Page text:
Investments in Real Assets

Prof. Hagen Sinodoru, MBA • Banking and Finance •
St. Petersburg State University of Economics and Finance
Chapter 21
Copyright © 2012 by The McGraw-Hill Companies, Inc. All rights reserved.
Explain the different types of private equity/venture capital
funds available for investing
Explain how alternative investments can help diversify a portfolio
and enhance the risk/return trade-off
Understand the private equity process, from fundraising through
the distribution of profits, including the time horizon for the
entire process to be complete
Describe the relationship between general partners and limited
partners, and discuss how the two share returns
Understand the different hedge fund strategies and how they
generate returns and lower risk
Pension Funds
Endowment Funds
Other Large/Long-term focused portfolios
Many of these investments require large
amounts of capital to participate
The investments are often illiquid; capital may
be “locked up” for several years
Managers desire a core-satellite strategy
Core Portfolio
 Traditional liquid portfolio of stocks and
Satellite Portfolios
 Consists of alternative investments
 Uncorrelated with the core portfolio
 Reduces the standard deviation of the overall
portfolio and may increase return
All equity investments in nonpublic companies
Common Categories:
Venture Capital
Leveraged Buyouts
Mezzanine Debt
Special Situations
Raise money for investment in early/mid/late stage
Firms invest after a company has a proven track
record of performance – post seed capital or angel
Firms usually specialize in a specific industry or
point in the firm’s life cycle
◦ Highly risky - Fail often; succeed rarely
◦ Successes tend to be very large
◦ Benefits from diversification
Middle-Stage – Expansion Companies
◦ Four to five years from IPO
◦ Need capital to meet demand for products
◦ Two to three years from IPO
◦ Financing needed to dress up balance sheet for IPO
Purchase existing public companies or divisions of large,
publicly traded companies
Target companies/divisions are often distressed
◦ Bad/ineffective management
◦ Not enough capital to compete efficiently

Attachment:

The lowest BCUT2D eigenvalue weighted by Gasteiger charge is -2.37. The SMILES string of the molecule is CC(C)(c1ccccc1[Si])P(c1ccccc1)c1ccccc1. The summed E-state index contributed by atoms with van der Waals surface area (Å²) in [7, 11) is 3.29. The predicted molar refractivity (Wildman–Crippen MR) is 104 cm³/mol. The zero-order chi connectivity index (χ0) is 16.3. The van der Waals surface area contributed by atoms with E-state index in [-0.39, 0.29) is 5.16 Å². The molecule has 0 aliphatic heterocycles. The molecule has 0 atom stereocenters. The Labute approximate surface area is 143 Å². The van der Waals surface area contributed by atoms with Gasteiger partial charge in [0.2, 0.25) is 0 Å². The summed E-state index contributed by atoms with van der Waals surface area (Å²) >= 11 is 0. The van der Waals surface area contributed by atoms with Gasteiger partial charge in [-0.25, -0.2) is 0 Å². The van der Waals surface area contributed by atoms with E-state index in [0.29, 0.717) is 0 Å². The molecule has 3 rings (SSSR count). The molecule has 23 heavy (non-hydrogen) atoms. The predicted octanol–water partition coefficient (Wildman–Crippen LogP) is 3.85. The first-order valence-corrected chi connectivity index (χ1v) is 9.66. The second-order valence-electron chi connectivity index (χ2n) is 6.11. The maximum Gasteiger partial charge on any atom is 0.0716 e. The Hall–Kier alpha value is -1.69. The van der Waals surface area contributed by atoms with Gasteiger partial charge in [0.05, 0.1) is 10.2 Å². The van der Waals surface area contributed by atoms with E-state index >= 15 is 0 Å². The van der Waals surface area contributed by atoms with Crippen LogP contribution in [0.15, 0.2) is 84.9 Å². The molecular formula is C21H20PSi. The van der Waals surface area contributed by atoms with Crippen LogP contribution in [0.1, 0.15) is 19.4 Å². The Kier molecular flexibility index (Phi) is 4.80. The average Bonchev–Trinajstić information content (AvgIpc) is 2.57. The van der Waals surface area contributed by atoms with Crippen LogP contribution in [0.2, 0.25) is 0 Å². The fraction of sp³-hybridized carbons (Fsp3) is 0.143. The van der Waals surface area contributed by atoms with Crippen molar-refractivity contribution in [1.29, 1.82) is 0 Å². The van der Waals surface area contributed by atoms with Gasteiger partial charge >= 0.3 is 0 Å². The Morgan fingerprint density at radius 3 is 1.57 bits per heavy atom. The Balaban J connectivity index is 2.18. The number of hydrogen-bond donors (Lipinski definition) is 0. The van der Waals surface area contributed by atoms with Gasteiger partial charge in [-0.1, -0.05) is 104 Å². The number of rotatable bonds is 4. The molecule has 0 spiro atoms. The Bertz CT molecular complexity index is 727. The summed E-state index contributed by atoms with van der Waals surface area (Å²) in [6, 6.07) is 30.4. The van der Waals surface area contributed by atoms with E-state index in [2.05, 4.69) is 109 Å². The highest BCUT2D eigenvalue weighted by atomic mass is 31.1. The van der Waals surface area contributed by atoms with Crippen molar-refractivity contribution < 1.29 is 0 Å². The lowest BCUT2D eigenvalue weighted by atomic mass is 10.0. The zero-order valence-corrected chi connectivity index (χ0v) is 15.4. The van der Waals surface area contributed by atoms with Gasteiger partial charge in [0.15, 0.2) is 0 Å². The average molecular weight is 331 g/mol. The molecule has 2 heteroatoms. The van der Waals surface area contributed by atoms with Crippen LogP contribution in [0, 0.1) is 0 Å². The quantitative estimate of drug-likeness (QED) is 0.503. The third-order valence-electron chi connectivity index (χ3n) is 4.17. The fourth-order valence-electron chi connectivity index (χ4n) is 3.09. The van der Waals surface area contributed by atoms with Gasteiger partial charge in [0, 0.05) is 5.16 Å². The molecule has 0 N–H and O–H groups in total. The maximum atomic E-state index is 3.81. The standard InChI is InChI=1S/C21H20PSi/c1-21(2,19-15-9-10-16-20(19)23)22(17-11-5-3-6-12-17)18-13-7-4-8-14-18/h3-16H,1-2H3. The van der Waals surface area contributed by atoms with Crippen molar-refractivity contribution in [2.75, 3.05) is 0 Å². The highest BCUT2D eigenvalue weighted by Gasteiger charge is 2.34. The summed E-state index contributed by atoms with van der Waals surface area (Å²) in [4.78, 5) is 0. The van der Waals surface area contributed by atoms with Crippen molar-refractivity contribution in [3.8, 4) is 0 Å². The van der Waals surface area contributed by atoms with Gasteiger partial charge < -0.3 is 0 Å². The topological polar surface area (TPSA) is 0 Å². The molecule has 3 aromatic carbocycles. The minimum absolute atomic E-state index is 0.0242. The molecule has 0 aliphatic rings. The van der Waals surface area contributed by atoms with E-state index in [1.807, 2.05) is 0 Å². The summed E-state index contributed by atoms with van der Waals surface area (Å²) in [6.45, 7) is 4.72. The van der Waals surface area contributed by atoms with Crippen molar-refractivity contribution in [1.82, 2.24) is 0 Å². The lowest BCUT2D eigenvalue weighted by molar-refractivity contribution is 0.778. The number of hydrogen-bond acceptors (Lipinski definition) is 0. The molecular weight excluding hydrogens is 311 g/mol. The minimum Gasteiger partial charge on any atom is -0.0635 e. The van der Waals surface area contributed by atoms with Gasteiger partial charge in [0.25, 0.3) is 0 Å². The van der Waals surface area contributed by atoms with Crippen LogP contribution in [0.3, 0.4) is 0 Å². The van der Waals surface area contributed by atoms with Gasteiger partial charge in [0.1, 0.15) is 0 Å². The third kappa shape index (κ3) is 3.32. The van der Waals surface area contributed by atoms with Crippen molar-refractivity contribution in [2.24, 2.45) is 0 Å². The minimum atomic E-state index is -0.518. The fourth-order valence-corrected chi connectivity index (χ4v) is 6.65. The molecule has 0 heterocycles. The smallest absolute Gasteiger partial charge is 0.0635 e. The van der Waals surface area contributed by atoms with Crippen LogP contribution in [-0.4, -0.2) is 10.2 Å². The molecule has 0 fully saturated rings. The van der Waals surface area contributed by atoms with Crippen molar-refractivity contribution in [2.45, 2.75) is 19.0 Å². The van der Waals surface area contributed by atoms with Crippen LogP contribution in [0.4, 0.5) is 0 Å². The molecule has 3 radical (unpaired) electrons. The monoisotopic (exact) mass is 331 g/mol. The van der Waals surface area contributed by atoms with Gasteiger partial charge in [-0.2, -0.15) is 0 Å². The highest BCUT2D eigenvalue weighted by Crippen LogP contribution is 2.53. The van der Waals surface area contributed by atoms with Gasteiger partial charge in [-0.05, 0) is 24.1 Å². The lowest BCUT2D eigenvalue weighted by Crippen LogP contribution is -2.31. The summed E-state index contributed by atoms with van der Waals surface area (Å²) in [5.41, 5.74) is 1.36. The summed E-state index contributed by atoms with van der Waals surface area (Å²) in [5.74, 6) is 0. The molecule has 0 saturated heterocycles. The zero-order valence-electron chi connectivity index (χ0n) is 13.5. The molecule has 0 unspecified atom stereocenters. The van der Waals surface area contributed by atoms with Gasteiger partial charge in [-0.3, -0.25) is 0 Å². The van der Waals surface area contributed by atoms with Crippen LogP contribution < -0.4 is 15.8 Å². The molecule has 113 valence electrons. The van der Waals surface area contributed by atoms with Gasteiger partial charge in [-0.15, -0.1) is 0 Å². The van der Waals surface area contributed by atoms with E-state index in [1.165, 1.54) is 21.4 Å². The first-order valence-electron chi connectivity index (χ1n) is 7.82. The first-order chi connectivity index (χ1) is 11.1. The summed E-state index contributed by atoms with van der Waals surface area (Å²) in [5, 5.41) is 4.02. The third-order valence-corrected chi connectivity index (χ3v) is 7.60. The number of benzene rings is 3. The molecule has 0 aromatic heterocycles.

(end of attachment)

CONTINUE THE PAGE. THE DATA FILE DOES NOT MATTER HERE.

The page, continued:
Transactions are highly levered
◦ Company’s free cash flow is used to pay interest on debt
◦ Buyout fund is able to restructure the firm and take it public
after a few years
◦ Levered return from IPO can be very high
Who invests in a private equity fund?
 Must be a qualified investor
◦ Income – Greater than $250,000 over past 3 years
◦ Investable Assets – Greater than $1 million
Popular with pension and endowment funds
◦ Investable assets are much greater than $1 million
The Funding process – four to five years
 A fund solicits commitments from investors
◦ Fund managers have not identified investments
◦ Investors rely on reputation and track record of managers when
making commitment
A fund reaches a target level of commitments
◦ Begins accepting proposals from companies seeking investment
◦ Makes “capital calls” on commitments as it identifies and
executes investments
◦ Time between commitment and funding can be several years
Large public companies investing in small
nonpublic companies
Advantages for the large public company:
◦ New products/ideas may be incorporated into existing
product line
◦ Form of outsourcing R&D
Advantages for the small private company:
◦ Provide resources for marketing and testing: clinical trials,
◦ Lend general industry expertise and guidance
How do investors get their money back?
 Two options to generate a payout to investors:
◦ Take the individual companies public in an IPO, or
◦ Sell the companies to strategic buyers
◦ In either case, money raised from the sale is used to pay
investors and fees
IPO market conditions can effect timing and price
received for sale
May take several years to liquidate a fund
Are a private equity fund’s fee adjusted returns
greater than that of the stock market?
General partner (fund manager) fee
◦ 20% of profits
◦ Also referred to as carried interest
Limited Partners (investors) receive 80%
Fund may have a Hurdle Rate
◦ Hurdle Rate: a minimum rate of return, usually 8-10%,
limited partners receive before general partners take their
20% carried interest
Largest predictor of success: Track Record
 Funds in the top quartile of returns earn nearly
twice the median return of all funds
 Follow-on funds of successful funds tend to have
the highest returns
 Difficulty is in accessing these funds after they
have become successful
◦ Follow-on funds may be only offered to existing investors
◦ Successful managers may charge higher fees
Fund returns can be difficult to measure during the
life of a fund
Vintage Year: The year the fund made its first
Returns can be uneven:
◦ Some investments may have been liquidated
◦ Some are being prepared to be sold
Illiquid nature of the investments makes them
difficult to price while being held in the fund
Low or negative correlation to other assets
Low / negative correlations to other assets:
◦ Reduces the overall risk of the portfolio
◦ Increases portfolio return per unit of risk